As Head of Customer Engagement at Decathlon Singapore, Camille Ract’s team manages every single channel that fuels customer interactions. Seems like a tall order, right?
With emails, calls, web chats, reviews, and social media channels under her purview, there’s about 300 to 500 incoming customer inquiries on the average day. And, unsurprisingly, there was a huge surge in volume during the peak of the pandemic, as Singaporeans sought to maintain active lifestyles while socially distancing.
Like many leaders in the realm of Customer Support, Camille had to act quickly to ensure Decathlon’s customers were getting the support they needed: whether that meant finding the perfect new bike, an ideal yoga mat, or running shoes that go the extra mile.
“Stores in Singapore closed on April 7th, and when we take the store out of the equation, customers can’t ask questions to our in-store experts about what to buy. This is a gap my team needed to fill, and we did.”
Unarguably, the pandemic brought a complexity and uncertainty to everyday life across the globe, which put added pressure on brands like Decathlon Singapore to provide a respite. Decathlon Singapore rose to the challenge by ensuring a simple and seamless ecommerce shopping experience, while offering consistent and proactive communications to their customers at every step of the buying journey.
As Camille puts it, “My department, Customer Engagement, really became the axis of the business at this time. We had to act fast and adapt quickly.” In pre-pandemic days, Customer Engagement was the epicentre of answering common FAQs related to shipment tracking, returns, and so on. While questions around order tracking was still a huge responsibility, her team also started to promote more products via chat, aligning with their product-centric livestreams on Facebook and other key digital engagement initiatives.
So what learnings can Camille share about transforming her department within weeks? And how can you borrow a page or two out of her playbook?
Here, Camille unpacks a few of her key learnings for you.
1) Think about omnichannel in a new way
If you would have asked me before the pandemic if it would be possible to have our teammates working in-stores on April 7th, and then immediately working from home assisting customers with online orders on April 8th, I would have said no. But we did it.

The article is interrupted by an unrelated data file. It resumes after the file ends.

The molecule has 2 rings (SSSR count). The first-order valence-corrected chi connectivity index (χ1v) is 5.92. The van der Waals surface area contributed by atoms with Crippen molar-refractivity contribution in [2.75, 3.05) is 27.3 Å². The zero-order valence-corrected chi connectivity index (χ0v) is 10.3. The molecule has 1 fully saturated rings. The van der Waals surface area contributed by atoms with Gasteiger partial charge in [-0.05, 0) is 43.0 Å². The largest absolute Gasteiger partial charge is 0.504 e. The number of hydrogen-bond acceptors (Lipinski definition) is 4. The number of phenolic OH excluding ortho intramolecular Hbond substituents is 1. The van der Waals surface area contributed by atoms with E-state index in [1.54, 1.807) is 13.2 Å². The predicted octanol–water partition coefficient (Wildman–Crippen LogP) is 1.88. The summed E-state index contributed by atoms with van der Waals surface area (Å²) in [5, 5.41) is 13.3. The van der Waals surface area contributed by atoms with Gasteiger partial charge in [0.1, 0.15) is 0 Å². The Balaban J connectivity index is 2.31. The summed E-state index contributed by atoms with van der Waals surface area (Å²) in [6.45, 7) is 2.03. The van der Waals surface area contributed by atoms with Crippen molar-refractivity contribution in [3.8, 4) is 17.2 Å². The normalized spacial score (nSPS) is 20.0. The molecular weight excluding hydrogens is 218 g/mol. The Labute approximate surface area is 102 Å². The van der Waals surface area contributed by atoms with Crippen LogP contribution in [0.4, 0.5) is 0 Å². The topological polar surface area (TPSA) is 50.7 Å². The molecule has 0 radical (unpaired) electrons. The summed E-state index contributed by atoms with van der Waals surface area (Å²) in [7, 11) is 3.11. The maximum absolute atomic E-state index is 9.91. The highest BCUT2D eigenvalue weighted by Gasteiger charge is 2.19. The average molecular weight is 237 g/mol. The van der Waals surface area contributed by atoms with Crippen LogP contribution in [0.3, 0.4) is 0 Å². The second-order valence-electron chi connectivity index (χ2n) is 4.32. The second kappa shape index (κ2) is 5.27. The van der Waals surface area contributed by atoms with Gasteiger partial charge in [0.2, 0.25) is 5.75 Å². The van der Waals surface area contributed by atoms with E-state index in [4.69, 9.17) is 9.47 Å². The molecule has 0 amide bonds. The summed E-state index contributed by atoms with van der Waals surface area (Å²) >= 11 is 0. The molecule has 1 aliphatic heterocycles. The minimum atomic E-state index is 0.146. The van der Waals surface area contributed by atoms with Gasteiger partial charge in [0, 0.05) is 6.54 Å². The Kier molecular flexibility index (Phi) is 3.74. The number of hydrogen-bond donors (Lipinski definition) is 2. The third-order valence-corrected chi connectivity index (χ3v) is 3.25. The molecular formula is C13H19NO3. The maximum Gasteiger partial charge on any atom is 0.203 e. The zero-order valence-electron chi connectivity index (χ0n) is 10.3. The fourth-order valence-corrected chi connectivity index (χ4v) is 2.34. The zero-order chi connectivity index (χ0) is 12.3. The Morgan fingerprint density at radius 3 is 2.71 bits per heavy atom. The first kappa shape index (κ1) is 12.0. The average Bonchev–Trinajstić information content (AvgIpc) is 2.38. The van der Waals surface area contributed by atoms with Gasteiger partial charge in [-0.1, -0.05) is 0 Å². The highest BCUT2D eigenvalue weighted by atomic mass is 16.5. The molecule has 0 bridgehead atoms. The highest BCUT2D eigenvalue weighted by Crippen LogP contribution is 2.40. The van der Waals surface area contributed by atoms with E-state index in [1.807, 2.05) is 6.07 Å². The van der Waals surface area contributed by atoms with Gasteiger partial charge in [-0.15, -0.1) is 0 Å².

At Decathlon Singapore, we saw this crisis as an opportunity for our teammates working in our retail stores to be exposed to new business units: ecommerce operations and our customers service centre.
Operationally, this meant onboarding more than 50 people from our stores to join the User Happiness Centre, so they could get up to speed on what we do, the tools we use, and how we serve our customers.
As a result, our teammates in the stores discovered an entirely new world. We often think about omnichannel as a way to be present and consistent for our customers across every channel. But I thought: what if our people could be omnichannel, too?
Our retail team discovered the universe of restocking, order tracking, and order fulfillment questions, while immersing themselves in the centre of customer service at an insanely difficult time. Not only did this boost camaraderie among all team members, but it also allowed our retail team to learn in-depth about our ecommerce ecosystem and better understand customers’ expectations across all channels. If our customers have omnichannel behaviours, so should our teammates.
Plus, our sports leaders who are experts in specific domains were able to provide quick assistance for highly specialized questions on our chats, and our entire team could learn from it!
2) Empower your team to evolve their expertise
When you suddenly onboard 50 teammates and your daily workforce, a change in the organizational structure is definitely a must.
Since we had to move extremely fast in April, I appointed three interim leaders who rolled up their sleeves and took up the challenge. These people were already members of the customer service team. They were in charge of planning and training new team members, tracking KPIs, and keeping the pulse on overall team happiness.